Tumor Biology

, Volume 37, Issue 7, pp 9121–9129 | Cite as

Evaluation of 188Re-labeled NGR–VEGI protein for radioimaging and radiotherapy in mice bearing human fibrosarcoma HT-1080 xenografts

  • Wenhui Ma
  • Yahui Shao
  • Weidong Yang
  • Guiyu Li
  • Yingqi Zhang
  • Mingru Zhang
  • Changjing Zuo
  • Kai ChenEmail author
  • Jing WangEmail author
Original Article


Vascular endothelial growth inhibitor (VEGI) is an anti-angiogenic protein, which includes three isoforms: VEGI-174, VEGI-192, and VEGI-251. The NGR (asparagine–glycine–arginine)-containing peptides can specifically bind to CD13 (Aminopeptidase N) receptor which is overexpressed in angiogenic blood vessels and tumor cells. In this study, a novel NGR–VEGI fusion protein was prepared and labeled with 188Re for radioimaging and radiotherapy in mice bearing human fibrosarcoma HT-1080 xenografts. Single photon emission computerized tomography (SPECT) imaging results revealed that 188Re-NGR–VEGI exhibits good tumor-to-background contrast in CD13-positive HT-1080 tumor xenografts. The CD13 specificity of 188Re-NGR–VEGI was further verified by significant reduction of tumor uptake in HT-1080 tumor xenografts with co-injection of the non-radiolabeled NGR–VEGI protein. The biodistribution results demonstrated good tumor-to-muscle ratio (4.98 ± 0.25) of 188Re-NGR–VEGI at 24 h, which is consistent with the results from SPECT imaging. For radiotherapy, 18.5 MBq of 188Re-NGR–VEGI showed excellent tumor inhibition effect in HT-1080 tumor xenografts with no observable toxicity, which was confirmed by the tumor size change and hematoxylin and eosin (H&E) staining of major mouse organs. In conclusion, these data demonstrated that 188Re-NGR–VEGI has the potential as a theranostic agent for CD13-targeted tumor imaging and therapy.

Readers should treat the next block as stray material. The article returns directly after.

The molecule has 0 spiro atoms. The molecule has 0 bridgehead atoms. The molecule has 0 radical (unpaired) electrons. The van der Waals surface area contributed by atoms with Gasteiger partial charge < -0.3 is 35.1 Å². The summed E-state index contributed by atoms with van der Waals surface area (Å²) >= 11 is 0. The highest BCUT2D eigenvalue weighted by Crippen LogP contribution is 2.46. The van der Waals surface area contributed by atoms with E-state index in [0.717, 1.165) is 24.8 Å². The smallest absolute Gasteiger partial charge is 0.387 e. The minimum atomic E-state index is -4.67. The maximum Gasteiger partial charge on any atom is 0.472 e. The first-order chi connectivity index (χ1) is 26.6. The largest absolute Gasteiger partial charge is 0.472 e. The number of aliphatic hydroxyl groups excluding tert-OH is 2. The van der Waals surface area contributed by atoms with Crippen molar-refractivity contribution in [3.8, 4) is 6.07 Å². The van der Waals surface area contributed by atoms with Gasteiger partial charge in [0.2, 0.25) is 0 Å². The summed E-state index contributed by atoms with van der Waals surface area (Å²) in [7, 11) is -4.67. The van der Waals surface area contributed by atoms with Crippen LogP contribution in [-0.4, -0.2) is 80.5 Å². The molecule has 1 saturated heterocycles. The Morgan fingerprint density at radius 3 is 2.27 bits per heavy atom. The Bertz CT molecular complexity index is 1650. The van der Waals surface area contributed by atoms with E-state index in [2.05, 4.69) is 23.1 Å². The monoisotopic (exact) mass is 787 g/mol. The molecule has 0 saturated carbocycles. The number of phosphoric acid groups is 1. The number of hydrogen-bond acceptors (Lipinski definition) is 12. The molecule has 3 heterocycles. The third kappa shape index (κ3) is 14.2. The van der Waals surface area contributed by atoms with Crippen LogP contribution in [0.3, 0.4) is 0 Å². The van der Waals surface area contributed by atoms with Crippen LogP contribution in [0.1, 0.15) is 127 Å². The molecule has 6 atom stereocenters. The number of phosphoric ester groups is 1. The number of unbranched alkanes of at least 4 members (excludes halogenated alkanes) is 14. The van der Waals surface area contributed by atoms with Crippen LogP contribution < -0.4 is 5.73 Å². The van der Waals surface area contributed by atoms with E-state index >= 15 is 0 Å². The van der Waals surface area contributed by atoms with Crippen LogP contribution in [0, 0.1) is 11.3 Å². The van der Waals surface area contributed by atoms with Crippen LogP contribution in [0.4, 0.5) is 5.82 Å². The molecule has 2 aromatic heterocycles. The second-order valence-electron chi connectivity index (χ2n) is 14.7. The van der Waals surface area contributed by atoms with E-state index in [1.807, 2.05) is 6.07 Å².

Vascular endothelial growth inhibitor CD13 Re-188 Imaging Therapy 



We thank Professor Liwen Li, Xiaochang Xue, and Entai Hou from Northwest University and Hongdie Jiang from the Second Military Medical University for their technical assistance. This work was supported by the Key Program of National Natural Science Foundation of China (Grant No. 81230033), the Major State Basic Research Development Program (Grant No. 2011CB707704), the Major Instrument of National Natural Science Foundation Research Project (Grant No. 81227901), the Major Program of National Natural Science Foundation of China (Grant No. 81090270), the General Program of National Natural Science Foundation of China (Grant No. 81371594), the International Cooperation Program of Xijing Hospital (Grant No. XJZT13G02), and the USC Department of Radiology.

Compliance with ethical standards

Conflicts of interest


Supplementary material

13277_2016_4810_MOESM1_ESM.doc (92 kb)
Figure S1 (DOC 92 kb)


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Copyright information

© International Society of Oncology and BioMarkers (ISOBM) 2016

Authors and Affiliations

  • Wenhui Ma
    • 1
    • 5
  • Yahui Shao
    • 1
    • 2
  • Weidong Yang
    • 1
  • Guiyu Li
    • 1
  • Yingqi Zhang
    • 3
  • Mingru Zhang
    • 1
  • Changjing Zuo
    • 4
  • Kai Chen
    • 5
    Email author
  • Jing Wang
    • 1
    Email author
  1. 1.Department of Nuclear Medicine, Xijing HospitalThe Fourth Military Medical UniversityXi’anChina
  2. 2.Department of Nuclear MedicineGeneral Hospital of Jinan Military RegionJinanChina
  3. 3.The State Key Laboratory of Cancer Biology, Department of Biopharmaceutics, School of PharmacyThe Fourth Military Medical UniversityXi’anChina
  4. 4.Department of Nuclear Medicine, Changhai HospitalThe Second Military Medical UniversityShanghaiChina
  5. 5.Molecular Imaging Center, Department of Radiology, Keck School of MedicineUniversity of Southern CaliforniaLos AngelesUSA

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